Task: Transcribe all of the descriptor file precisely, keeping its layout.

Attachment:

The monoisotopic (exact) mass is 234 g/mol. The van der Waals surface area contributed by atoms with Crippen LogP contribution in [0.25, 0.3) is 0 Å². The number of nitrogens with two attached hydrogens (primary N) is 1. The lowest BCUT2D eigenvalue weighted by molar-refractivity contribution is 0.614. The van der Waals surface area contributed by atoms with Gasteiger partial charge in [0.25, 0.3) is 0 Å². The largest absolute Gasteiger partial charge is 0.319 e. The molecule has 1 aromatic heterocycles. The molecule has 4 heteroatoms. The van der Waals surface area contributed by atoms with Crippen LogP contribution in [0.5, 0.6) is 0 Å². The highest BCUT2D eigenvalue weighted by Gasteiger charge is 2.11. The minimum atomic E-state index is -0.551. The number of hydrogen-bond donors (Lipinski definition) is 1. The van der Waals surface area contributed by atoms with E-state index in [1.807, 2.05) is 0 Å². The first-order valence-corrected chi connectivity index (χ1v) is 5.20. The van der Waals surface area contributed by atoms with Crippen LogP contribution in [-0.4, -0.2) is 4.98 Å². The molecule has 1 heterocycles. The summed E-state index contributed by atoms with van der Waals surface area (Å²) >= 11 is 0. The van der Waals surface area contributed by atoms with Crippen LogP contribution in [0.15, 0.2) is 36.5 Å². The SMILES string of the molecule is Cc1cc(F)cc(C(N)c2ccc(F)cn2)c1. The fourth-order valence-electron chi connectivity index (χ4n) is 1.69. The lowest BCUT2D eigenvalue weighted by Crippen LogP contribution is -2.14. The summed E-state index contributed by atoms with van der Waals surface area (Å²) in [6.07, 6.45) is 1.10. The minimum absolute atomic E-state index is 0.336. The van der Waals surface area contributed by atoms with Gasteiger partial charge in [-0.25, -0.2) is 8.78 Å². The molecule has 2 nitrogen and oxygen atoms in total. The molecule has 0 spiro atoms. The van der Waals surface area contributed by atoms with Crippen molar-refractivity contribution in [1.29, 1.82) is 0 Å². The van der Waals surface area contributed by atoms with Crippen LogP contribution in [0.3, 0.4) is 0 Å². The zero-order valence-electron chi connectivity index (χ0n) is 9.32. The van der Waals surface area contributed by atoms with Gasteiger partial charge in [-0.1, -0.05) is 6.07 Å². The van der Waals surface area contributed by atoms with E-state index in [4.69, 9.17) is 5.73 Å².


The monoisotopic (exact) mass is 234 g/mol. The van der Waals surface area contributed by atoms with Crippen LogP contribution in [0.25, 0.3) is 0 Å². The number of nitrogens with two attached hydrogens (primary N) is 1. The lowest BCUT2D eigenvalue weighted by molar-refractivity contribution is 0.614. The van der Waals surface area contributed by atoms with Gasteiger partial charge in [0.25, 0.3) is 0 Å². The largest absolute Gasteiger partial charge is 0.319 e. The molecule has 1 aromatic heterocycles. The molecule has 4 heteroatoms. The van der Waals surface area contributed by atoms with Crippen LogP contribution in [0.5, 0.6) is 0 Å². The highest BCUT2D eigenvalue weighted by Gasteiger charge is 2.11. The minimum atomic E-state index is -0.551. The number of hydrogen-bond donors (Lipinski definition) is 1. The van der Waals surface area contributed by atoms with E-state index in [1.807, 2.05) is 0 Å². The first-order valence-corrected chi connectivity index (χ1v) is 5.20. The van der Waals surface area contributed by atoms with Crippen LogP contribution in [-0.4, -0.2) is 4.98 Å². The molecule has 1 heterocycles. The summed E-state index contributed by atoms with van der Waals surface area (Å²) >= 11 is 0. The van der Waals surface area contributed by atoms with Crippen LogP contribution in [0.15, 0.2) is 36.5 Å². The SMILES string of the molecule is Cc1cc(F)cc(C(N)c2ccc(F)cn2)c1. The fourth-order valence-electron chi connectivity index (χ4n) is 1.69. The lowest BCUT2D eigenvalue weighted by Crippen LogP contribution is -2.14. The summed E-state index contributed by atoms with van der Waals surface area (Å²) in [6.07, 6.45) is 1.10. The minimum absolute atomic E-state index is 0.336. The van der Waals surface area contributed by atoms with Gasteiger partial charge in [-0.25, -0.2) is 8.78 Å². The molecule has 2 nitrogen and oxygen atoms in total. The molecule has 0 spiro atoms. The van der Waals surface area contributed by atoms with Crippen molar-refractivity contribution in [1.29, 1.82) is 0 Å². The van der Waals surface area contributed by atoms with Crippen LogP contribution in [0.3, 0.4) is 0 Å². The zero-order valence-electron chi connectivity index (χ0n) is 9.32. The van der Waals surface area contributed by atoms with Gasteiger partial charge in [-0.1, -0.05) is 6.07 Å². The van der Waals surface area contributed by atoms with E-state index in [4.69, 9.17) is 5.73 Å².